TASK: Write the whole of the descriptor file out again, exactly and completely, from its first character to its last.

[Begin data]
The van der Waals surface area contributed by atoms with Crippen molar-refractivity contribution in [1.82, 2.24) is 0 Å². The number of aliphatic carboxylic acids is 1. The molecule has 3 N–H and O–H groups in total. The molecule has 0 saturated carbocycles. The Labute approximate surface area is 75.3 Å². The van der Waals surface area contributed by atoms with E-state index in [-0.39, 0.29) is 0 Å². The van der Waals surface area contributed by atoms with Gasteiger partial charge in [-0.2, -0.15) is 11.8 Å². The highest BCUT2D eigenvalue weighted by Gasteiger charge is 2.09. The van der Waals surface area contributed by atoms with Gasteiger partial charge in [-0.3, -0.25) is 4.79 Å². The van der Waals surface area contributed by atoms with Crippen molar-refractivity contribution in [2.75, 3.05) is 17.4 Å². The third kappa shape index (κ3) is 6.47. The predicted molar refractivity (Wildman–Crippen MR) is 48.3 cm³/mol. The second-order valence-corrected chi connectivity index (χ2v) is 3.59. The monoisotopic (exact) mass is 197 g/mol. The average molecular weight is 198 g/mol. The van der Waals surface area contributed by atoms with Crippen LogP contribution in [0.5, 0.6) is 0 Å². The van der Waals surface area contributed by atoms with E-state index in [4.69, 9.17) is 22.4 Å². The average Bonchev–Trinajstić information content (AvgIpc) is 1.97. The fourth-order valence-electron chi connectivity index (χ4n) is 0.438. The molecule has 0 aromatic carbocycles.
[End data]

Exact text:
The van der Waals surface area contributed by atoms with Crippen molar-refractivity contribution in [1.82, 2.24) is 0 Å². The number of aliphatic carboxylic acids is 1. The molecule has 3 N–H and O–H groups in total. The molecule has 0 saturated carbocycles. The Labute approximate surface area is 75.3 Å². The van der Waals surface area contributed by atoms with E-state index in [-0.39, 0.29) is 0 Å². The van der Waals surface area contributed by atoms with Gasteiger partial charge in [-0.2, -0.15) is 11.8 Å². The highest BCUT2D eigenvalue weighted by Gasteiger charge is 2.09. The van der Waals surface area contributed by atoms with Gasteiger partial charge in [-0.3, -0.25) is 4.79 Å². The van der Waals surface area contributed by atoms with Crippen molar-refractivity contribution in [2.75, 3.05) is 17.4 Å². The third kappa shape index (κ3) is 6.47. The predicted molar refractivity (Wildman–Crippen MR) is 48.3 cm³/mol. The second-order valence-corrected chi connectivity index (χ2v) is 3.59. The monoisotopic (exact) mass is 197 g/mol. The average molecular weight is 198 g/mol. The van der Waals surface area contributed by atoms with Crippen LogP contribution in [0.5, 0.6) is 0 Å². The van der Waals surface area contributed by atoms with E-state index in [4.69, 9.17) is 22.4 Å². The average Bonchev–Trinajstić information content (AvgIpc) is 1.97. The fourth-order valence-electron chi connectivity index (χ4n) is 0.438. The molecule has 0 aromatic carbocycles.